ARM processors fuel the millions of video-ready smartphones and tablets that are pushing wireless telecom equipment to its limits with growing bandwidth demands, but they have done little to help transmit that data overload. That's about to change.
Much has been made of the growing role of ARM Cortex-A15 system-on-chips in the x86-dominated server market, and the greater server inroads expected from upcoming 64-bit, ARMv8 Cortex-A57 cores. Yet these are also the first ARM designs that actively target networking and telecom equipment – which typically run Linux -- in addition to mobile and server applications.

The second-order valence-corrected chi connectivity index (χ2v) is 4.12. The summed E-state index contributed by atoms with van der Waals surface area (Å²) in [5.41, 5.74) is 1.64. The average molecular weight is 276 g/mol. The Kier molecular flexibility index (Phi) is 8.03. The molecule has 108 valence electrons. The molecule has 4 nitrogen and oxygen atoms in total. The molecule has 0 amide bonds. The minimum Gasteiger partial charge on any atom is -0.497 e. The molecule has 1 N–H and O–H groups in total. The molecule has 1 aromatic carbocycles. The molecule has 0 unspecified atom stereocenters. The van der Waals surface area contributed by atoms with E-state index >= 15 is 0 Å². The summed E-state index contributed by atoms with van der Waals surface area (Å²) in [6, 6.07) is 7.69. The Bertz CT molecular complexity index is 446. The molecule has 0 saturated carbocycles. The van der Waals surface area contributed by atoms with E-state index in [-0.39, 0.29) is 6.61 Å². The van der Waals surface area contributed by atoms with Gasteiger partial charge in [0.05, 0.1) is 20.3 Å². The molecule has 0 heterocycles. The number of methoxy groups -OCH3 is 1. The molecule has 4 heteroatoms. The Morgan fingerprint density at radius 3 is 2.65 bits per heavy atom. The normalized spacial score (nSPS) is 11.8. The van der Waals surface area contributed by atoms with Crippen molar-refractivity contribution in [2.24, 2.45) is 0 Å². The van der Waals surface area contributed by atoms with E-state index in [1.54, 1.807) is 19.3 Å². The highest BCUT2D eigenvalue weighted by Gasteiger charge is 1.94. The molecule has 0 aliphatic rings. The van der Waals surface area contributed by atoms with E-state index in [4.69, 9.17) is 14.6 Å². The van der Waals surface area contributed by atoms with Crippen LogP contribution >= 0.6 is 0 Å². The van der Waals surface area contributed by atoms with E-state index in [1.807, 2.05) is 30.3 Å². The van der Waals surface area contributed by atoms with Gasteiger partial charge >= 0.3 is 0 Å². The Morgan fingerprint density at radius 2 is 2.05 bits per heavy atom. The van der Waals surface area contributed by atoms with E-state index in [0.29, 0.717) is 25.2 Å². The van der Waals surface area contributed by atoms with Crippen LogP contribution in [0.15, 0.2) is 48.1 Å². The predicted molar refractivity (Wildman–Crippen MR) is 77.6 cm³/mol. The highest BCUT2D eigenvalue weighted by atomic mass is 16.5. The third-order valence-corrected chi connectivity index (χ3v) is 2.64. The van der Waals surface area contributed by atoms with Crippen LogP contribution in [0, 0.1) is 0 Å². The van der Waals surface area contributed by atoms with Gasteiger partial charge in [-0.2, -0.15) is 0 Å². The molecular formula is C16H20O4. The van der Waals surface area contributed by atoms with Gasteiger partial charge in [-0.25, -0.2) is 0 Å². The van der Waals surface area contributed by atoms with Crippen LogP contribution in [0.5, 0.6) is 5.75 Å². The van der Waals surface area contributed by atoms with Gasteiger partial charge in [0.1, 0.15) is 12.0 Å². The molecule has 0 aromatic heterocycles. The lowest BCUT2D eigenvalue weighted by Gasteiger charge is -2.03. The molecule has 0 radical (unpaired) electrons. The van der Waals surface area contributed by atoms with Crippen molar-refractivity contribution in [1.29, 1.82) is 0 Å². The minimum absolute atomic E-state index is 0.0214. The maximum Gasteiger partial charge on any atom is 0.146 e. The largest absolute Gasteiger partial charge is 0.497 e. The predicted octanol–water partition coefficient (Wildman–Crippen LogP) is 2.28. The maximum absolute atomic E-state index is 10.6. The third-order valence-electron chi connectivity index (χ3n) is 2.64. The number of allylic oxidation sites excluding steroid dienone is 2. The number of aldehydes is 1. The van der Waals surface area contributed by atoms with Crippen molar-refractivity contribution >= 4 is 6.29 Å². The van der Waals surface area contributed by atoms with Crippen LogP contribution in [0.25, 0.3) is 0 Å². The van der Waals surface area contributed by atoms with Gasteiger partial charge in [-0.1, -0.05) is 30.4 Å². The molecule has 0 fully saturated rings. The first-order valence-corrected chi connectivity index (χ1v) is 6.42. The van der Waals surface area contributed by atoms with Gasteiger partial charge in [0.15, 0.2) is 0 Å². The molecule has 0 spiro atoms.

Until recently, ARM SoCs have been primarily limited to networking endpoint devices such as routers and network attached storage devices. Yet, ARM is increasingly seen on network appliances, broadband gateways, and even some small-scale 4G basestations using SoCs like Cavium's Econa, Marvell's Armada XP, or Mindspeed's Comcerto and Transcede...
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